JACQUELINE: yeah, exactly. Yeah. my team makes fun of me because I’m not. A casual person. And one day I was wearing like a hoodie, and they’re like, oh my gosh, Jacqueline’s in a hoodie. I was like, I’m sorry. I kind of came in hot this morning with some payroll and some heads down work, and they’re like, it,

JOE: like the tone down. So what would be, you said this is sort of just down for she’s in a blazer. I’m like a casual blazer. It’s pretty It’s kind Flowy. what would be your normal, what would be your normal Where Like, this is where I feel like I’m dressing at the level I normally dress.

JACQUELINE: Okay. Good question.

pair of. I’ll say high waisted pants, probably jeans. Okay. any kind of blazer. one fits the whole jeans or even leggings vibe I’m also a mom and we’re really active chasing kids around.Right. So you can just take it off and then do the cooking and mom thing. I like outfits that you don’t have to like, fully change out

JOE: okay.

JACQUELINE: Yeah. you can just kinda like do the whole switch from parenting to work, back to parenting, back to work. And so a blazer goes over anything and step Dr. Dresses it up.

JOE: So I feel like I look like I’m wearing a costume when I wear a blazer.

JACQUELINE: You look great today. Is that how normally dress,

JOE: this is actually pretty much the underneath jacket has I wish I could You can totally pull it off. hoodie thing underneath. Yeah. Throw it on. it a thing. because like I, I’m in a sales role Right? And so to your point about the way you present yourself matters, and when I was still like running around with Tiffany all the time, we’d go to events and meetings and stuff and like, I business world and so like, bought a nice blazer and I love suits. We don’t wear suits around here.

JACQUELINE: No.

JOE: funny story, I actually wore a suit to both of my first two

JACQUELINE: didn’t. Where they’re like, oh,

JOE: trust that I wasn’t supposed to. totally understand Oh, totally. this is a test. but every time I put a blazer on, I’m like, you look like you’re in a costume. Mm-hmm. So I’m in this moment where I’m like, I work for a creative firm. And it doesn’t actually make sense to dress that way. To represent us. But I don’t want to just like, creative casual, sort of like jean jacket, hoodie, jeans, sneaks kind of vibe doesn’t always play. And I need to find this like middle ground between the two. that has like, can’t just be like another dude. also an Agram being one of many oh really well with fours. So you know what identify with as a type two. Okay. can feel that. Yeah. I wing hard three. three. was a three for a very, very long time. I’ve only just realized in the last, I dunno what it’s been two months,Yeah. recent that I’m like, it’s four. Oh,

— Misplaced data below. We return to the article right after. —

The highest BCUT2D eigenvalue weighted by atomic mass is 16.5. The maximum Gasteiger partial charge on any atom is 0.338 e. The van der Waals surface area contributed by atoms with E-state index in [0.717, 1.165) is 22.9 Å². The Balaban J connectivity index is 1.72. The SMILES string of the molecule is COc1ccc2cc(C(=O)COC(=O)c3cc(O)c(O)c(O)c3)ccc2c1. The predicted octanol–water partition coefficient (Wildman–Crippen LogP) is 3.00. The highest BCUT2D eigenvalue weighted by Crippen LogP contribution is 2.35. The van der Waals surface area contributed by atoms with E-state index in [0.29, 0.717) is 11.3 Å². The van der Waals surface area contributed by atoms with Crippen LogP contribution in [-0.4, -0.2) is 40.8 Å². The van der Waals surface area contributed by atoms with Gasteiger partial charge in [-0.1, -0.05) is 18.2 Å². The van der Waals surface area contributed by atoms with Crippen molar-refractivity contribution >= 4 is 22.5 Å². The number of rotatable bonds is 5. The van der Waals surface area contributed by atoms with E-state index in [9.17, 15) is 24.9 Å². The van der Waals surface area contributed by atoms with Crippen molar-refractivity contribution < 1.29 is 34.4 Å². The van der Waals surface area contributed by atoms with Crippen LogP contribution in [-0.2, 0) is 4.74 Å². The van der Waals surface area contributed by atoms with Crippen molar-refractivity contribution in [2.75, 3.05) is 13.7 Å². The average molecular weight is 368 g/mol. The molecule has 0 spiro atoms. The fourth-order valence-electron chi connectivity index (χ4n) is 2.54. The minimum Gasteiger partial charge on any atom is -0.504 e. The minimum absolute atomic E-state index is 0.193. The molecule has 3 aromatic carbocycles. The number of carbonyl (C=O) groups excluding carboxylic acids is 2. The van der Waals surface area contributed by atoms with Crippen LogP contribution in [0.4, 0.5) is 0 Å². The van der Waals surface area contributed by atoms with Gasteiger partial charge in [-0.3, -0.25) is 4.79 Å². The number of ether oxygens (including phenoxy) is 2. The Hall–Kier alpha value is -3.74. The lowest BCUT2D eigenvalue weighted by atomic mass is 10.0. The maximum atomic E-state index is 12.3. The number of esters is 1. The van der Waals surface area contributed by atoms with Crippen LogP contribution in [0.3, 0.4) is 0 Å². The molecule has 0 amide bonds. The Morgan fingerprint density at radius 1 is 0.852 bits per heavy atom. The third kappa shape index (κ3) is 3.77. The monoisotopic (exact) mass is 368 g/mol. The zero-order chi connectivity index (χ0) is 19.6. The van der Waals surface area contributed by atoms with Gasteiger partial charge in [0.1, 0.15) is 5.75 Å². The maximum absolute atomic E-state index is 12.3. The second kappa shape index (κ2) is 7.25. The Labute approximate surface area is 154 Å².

JACQUELINE: just, okay.

JOE: but one of the things that I cannot be another normal white guy in a gingham No. an event. It’s just like I can’t there.

JACQUELINE: love this. blazers for men can go really well hoodies. This is true. I think you could pull that off really well.But then what do I do in the summer? can’t wear a hoodie in the summer. Yeahlike, why are you wearing a hoodie? I’m like, well, air great question. I’m so passionate about it. It’s so interesting and I’m so short, there’s always like Really, there’s always like a little heel that comes with me just. Two inch, two

JOE: I didn’t think you as being short.

JACQUELINE: Oh, good. It’s like I’m five three. I guess that’s a little bit below average. Yeah, Women’s average. Five. Five. Mm-hmm. I’d say 5, 5, Yeah, so it’s, anyway, fashion, it’s so interesting and it’s just, it’s all about, how you feel when you walk into a room. And I will say this working so digitally, you said you’re hybrid. I’m primarily digital there are clothes that. Look great on Zoom that don’t look good in person and vice versa. So I have like zoom outfits and like andI will tell you, for the first year of pandemic, I was in a pseudo sales, battle. but I wore heels for the first year because that’s when I was using going into an office day. I had heels without my desk. I lost me. fun of me. I I was like, I don’t know any other way. Like part of my routine is getting up and getting ready, and it’s important for my ability to just like a success mindset is just being an outfit. I can’t wear my sweats or my pants to work and let. circumstances I don’t feel well. Something like that. Yeah. It’s interesting

JOE: we were full remote for a period of time, the pandemic and even post while we were getting moved into this office space. Cause we moved in here August of 21. So there was like a window between, we were at the pyramids, lease ended, the pyramids built out, finished here, lease started here. And during that, all that time we were full remote. And I was like the only person I knew who was still wearing, like, I would look just like this jeans, I’d always had shoes on.the one for me that triggers me is if I’m out, if I’m not in shoes, I feel like I’m not working. wearing? if you don’t choose. Well, I mean like if I’m at home Oh. And I’m just like sitting in my know what It’s like I would put on like anything on my feet to make sure that I was like in game zone most of the day. I would talk to me, be like, you’re not like in sweatpants. I’m like, no. I’m working. and I owned a gym for six